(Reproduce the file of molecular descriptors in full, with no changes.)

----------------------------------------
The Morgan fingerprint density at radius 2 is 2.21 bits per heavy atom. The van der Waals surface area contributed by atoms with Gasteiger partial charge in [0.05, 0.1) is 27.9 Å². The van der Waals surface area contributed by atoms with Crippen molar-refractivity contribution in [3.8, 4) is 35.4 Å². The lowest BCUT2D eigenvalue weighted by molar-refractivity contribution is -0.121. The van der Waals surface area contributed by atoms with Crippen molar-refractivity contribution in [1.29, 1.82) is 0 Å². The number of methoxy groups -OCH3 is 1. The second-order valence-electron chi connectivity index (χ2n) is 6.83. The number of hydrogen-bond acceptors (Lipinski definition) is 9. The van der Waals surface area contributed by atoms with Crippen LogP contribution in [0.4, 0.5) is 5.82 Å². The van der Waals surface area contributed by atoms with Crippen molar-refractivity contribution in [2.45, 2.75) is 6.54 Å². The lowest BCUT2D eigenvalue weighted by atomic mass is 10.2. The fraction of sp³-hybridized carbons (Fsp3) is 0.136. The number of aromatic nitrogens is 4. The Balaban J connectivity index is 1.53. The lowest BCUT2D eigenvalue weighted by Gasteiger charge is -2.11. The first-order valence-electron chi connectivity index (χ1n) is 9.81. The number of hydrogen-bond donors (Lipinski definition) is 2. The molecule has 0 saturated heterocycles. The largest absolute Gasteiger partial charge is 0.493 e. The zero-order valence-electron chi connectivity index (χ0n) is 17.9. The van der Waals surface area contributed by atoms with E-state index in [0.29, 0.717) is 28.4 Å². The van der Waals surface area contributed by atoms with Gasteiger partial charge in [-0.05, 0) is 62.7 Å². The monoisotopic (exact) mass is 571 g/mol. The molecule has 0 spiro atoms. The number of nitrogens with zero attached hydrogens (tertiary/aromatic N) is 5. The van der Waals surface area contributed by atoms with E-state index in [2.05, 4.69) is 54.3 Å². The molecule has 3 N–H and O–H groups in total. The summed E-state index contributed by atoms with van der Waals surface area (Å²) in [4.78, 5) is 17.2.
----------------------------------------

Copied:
The Morgan fingerprint density at radius 2 is 2.21 bits per heavy atom. The van der Waals surface area contributed by atoms with Gasteiger partial charge in [0.05, 0.1) is 27.9 Å². The van der Waals surface area contributed by atoms with Crippen molar-refractivity contribution in [3.8, 4) is 35.4 Å². The lowest BCUT2D eigenvalue weighted by molar-refractivity contribution is -0.121. The van der Waals surface area contributed by atoms with Crippen molar-refractivity contribution in [1.29, 1.82) is 0 Å². The number of methoxy groups -OCH3 is 1. The second-order valence-electron chi connectivity index (χ2n) is 6.83. The number of hydrogen-bond acceptors (Lipinski definition) is 9. The van der Waals surface area contributed by atoms with Crippen LogP contribution in [0.4, 0.5) is 5.82 Å². The van der Waals surface area contributed by atoms with Crippen molar-refractivity contribution in [2.45, 2.75) is 6.54 Å². The lowest BCUT2D eigenvalue weighted by atomic mass is 10.2. The fraction of sp³-hybridized carbons (Fsp3) is 0.136. The number of aromatic nitrogens is 4. The Balaban J connectivity index is 1.53. The lowest BCUT2D eigenvalue weighted by Gasteiger charge is -2.11. The first-order valence-electron chi connectivity index (χ1n) is 9.81. The number of hydrogen-bond donors (Lipinski definition) is 2. The molecule has 0 saturated heterocycles. The largest absolute Gasteiger partial charge is 0.493 e. The zero-order valence-electron chi connectivity index (χ0n) is 17.9. The van der Waals surface area contributed by atoms with E-state index in [0.29, 0.717) is 28.4 Å². The van der Waals surface area contributed by atoms with Gasteiger partial charge in [-0.05, 0) is 62.7 Å². The monoisotopic (exact) mass is 571 g/mol. The molecule has 0 spiro atoms. The number of nitrogens with zero attached hydrogens (tertiary/aromatic N) is 5. The van der Waals surface area contributed by atoms with E-state index in [2.05, 4.69) is 54.3 Å². The molecule has 3 N–H and O–H groups in total. The summed E-state index contributed by atoms with van der Waals surface area (Å²) in [4.78, 5) is 17.2.